Early Instar Flatid Planthopper Nymph (Phromnia sp., Flatidae)
The waxy filaments on the hind end of Flatid plant hoppers serve several purposes. They are hydrophobic and help conceal the insect’s body. They can be raised and lowered and fanned out and in my observation are used as a challenge or a means of communication between individuals when they encounter each other away from the group. Probably most importantly though, they are detachable, so if a hungry predator makes a grab for the nymph, they end up with a claw or mouthful of wax, allowing the nymph to escape.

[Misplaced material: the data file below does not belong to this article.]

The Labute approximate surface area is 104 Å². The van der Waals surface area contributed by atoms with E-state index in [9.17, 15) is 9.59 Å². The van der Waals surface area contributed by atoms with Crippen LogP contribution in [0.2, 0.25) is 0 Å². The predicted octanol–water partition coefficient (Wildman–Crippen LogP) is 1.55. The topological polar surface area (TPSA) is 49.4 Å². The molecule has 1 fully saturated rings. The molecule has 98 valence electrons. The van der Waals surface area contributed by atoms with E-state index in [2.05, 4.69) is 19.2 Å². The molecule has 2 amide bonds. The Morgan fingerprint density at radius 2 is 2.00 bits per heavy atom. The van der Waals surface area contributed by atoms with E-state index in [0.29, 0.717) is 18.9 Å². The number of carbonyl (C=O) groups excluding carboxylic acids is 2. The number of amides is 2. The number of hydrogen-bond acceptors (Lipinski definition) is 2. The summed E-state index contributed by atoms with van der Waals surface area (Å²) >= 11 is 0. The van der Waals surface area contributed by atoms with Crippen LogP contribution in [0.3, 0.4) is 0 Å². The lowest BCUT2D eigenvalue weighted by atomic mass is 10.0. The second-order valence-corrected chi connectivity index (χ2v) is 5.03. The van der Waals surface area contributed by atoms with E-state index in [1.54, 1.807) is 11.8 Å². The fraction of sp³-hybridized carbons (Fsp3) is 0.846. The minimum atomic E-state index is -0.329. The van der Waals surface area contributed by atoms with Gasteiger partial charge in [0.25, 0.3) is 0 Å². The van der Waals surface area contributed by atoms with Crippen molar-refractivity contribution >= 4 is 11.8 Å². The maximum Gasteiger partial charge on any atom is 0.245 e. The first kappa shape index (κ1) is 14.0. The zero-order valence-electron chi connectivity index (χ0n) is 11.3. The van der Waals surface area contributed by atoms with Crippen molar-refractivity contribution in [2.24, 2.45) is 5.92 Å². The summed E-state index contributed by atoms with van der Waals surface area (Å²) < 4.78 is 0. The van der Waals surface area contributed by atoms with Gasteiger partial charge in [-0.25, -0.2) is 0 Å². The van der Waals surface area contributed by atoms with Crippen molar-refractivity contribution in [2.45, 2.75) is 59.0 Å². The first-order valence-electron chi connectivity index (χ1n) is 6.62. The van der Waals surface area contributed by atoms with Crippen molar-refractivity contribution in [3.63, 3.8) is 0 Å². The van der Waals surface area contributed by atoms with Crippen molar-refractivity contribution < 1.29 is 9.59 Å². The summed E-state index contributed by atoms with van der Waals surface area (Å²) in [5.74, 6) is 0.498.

Although this image is of an individual (they certainly take short forays out into the world away from their siblings), this species remains as a tight group numbering in the hundreds throughout their development.
I encountered these guys in the same trees (they form separate but not-too-far-apart colonies) this time last year and if we were so-inclined, I’m sure we could discover they would share a common ancestry.
At this early instar stage their bodies are 5mm in length but they develop to be well over 10mm with an expansive tail display……
…..before their final instar moult into the adult plant hopper.
Pu’er, Yunnan, China
See more Chinese true bugs and hoppers on my Flickr site HERE…..